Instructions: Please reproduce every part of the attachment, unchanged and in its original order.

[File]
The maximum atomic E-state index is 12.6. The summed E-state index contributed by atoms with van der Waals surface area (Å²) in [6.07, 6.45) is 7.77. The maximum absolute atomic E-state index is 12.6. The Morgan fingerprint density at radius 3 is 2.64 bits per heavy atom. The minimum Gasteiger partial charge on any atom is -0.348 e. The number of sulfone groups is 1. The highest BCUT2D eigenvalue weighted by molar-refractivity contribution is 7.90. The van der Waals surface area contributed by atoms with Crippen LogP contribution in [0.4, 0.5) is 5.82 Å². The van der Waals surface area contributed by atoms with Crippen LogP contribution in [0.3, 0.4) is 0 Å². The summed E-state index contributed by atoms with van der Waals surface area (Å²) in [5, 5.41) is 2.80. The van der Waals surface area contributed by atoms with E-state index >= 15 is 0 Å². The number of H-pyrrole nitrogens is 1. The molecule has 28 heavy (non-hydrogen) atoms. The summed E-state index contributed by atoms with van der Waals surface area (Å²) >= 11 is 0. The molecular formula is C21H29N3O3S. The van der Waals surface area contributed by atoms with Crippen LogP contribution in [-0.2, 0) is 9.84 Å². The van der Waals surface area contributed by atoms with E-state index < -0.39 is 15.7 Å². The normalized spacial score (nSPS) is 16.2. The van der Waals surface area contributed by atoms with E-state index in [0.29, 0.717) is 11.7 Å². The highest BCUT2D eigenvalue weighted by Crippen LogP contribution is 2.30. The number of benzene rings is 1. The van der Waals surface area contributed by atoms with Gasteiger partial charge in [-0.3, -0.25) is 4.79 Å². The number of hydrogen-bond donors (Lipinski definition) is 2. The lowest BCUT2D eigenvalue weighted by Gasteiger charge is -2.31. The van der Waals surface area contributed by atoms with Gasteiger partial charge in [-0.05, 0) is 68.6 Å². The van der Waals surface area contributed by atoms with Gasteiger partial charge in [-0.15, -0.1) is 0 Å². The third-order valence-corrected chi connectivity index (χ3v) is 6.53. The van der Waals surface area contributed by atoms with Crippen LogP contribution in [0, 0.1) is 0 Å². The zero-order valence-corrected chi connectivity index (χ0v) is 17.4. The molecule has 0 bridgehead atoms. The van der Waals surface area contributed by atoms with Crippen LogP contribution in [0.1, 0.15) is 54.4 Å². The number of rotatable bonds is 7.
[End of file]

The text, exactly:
The maximum atomic E-state index is 12.6. The summed E-state index contributed by atoms with van der Waals surface area (Å²) in [6.07, 6.45) is 7.77. The maximum absolute atomic E-state index is 12.6. The Morgan fingerprint density at radius 3 is 2.64 bits per heavy atom. The minimum Gasteiger partial charge on any atom is -0.348 e. The number of sulfone groups is 1. The highest BCUT2D eigenvalue weighted by molar-refractivity contribution is 7.90. The van der Waals surface area contributed by atoms with Crippen LogP contribution in [0.4, 0.5) is 5.82 Å². The van der Waals surface area contributed by atoms with Crippen LogP contribution in [0.3, 0.4) is 0 Å². The summed E-state index contributed by atoms with van der Waals surface area (Å²) in [5, 5.41) is 2.80. The van der Waals surface area contributed by atoms with E-state index >= 15 is 0 Å². The number of H-pyrrole nitrogens is 1. The molecule has 28 heavy (non-hydrogen) atoms. The summed E-state index contributed by atoms with van der Waals surface area (Å²) >= 11 is 0. The molecular formula is C21H29N3O3S. The van der Waals surface area contributed by atoms with Crippen LogP contribution in [-0.2, 0) is 9.84 Å². The van der Waals surface area contributed by atoms with E-state index < -0.39 is 15.7 Å². The normalized spacial score (nSPS) is 16.2. The van der Waals surface area contributed by atoms with E-state index in [0.29, 0.717) is 11.7 Å². The highest BCUT2D eigenvalue weighted by Crippen LogP contribution is 2.30. The number of benzene rings is 1. The van der Waals surface area contributed by atoms with Gasteiger partial charge in [-0.3, -0.25) is 4.79 Å². The number of hydrogen-bond donors (Lipinski definition) is 2. The lowest BCUT2D eigenvalue weighted by Gasteiger charge is -2.31. The van der Waals surface area contributed by atoms with Gasteiger partial charge in [-0.05, 0) is 68.6 Å². The van der Waals surface area contributed by atoms with Gasteiger partial charge in [-0.15, -0.1) is 0 Å². The third-order valence-corrected chi connectivity index (χ3v) is 6.53. The van der Waals surface area contributed by atoms with Crippen LogP contribution in [0, 0.1) is 0 Å². The zero-order valence-corrected chi connectivity index (χ0v) is 17.4. The molecule has 0 bridgehead atoms. The van der Waals surface area contributed by atoms with Crippen LogP contribution in [0.1, 0.15) is 54.4 Å². The number of rotatable bonds is 7.